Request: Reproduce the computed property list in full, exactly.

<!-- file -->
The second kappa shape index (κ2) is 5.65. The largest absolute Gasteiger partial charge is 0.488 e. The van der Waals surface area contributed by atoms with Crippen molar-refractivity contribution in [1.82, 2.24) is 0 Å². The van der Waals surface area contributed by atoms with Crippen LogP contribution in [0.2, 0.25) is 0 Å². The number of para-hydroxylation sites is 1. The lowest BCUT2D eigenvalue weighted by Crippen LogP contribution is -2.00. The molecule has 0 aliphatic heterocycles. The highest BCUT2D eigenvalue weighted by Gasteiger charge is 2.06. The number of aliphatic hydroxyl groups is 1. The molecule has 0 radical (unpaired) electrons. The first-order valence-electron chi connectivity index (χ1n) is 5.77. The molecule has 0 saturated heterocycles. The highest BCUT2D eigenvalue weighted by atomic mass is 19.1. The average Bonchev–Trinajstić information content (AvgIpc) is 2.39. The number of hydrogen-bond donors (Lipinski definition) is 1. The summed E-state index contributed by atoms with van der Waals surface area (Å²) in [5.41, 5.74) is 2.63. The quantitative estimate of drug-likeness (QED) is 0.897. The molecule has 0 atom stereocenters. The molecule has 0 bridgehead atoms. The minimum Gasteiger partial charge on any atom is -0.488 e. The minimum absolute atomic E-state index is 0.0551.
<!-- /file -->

The second kappa shape index (κ2) is 5.65. The largest absolute Gasteiger partial charge is 0.488 e. The van der Waals surface area contributed by atoms with Crippen molar-refractivity contribution in [1.82, 2.24) is 0 Å². The van der Waals surface area contributed by atoms with Crippen LogP contribution in [0.2, 0.25) is 0 Å². The number of para-hydroxylation sites is 1. The lowest BCUT2D eigenvalue weighted by Crippen LogP contribution is -2.00. The molecule has 0 aliphatic heterocycles. The highest BCUT2D eigenvalue weighted by Gasteiger charge is 2.06. The number of aliphatic hydroxyl groups is 1. The molecule has 0 radical (unpaired) electrons. The first-order valence-electron chi connectivity index (χ1n) is 5.77. The molecule has 0 saturated heterocycles. The highest BCUT2D eigenvalue weighted by atomic mass is 19.1. The average Bonchev–Trinajstić information content (AvgIpc) is 2.39. The number of hydrogen-bond donors (Lipinski definition) is 1. The summed E-state index contributed by atoms with van der Waals surface area (Å²) in [5.41, 5.74) is 2.63. The quantitative estimate of drug-likeness (QED) is 0.897. The molecule has 0 atom stereocenters. The molecule has 0 bridgehead atoms. The minimum Gasteiger partial charge on any atom is -0.488 e. The minimum absolute atomic E-state index is 0.0551.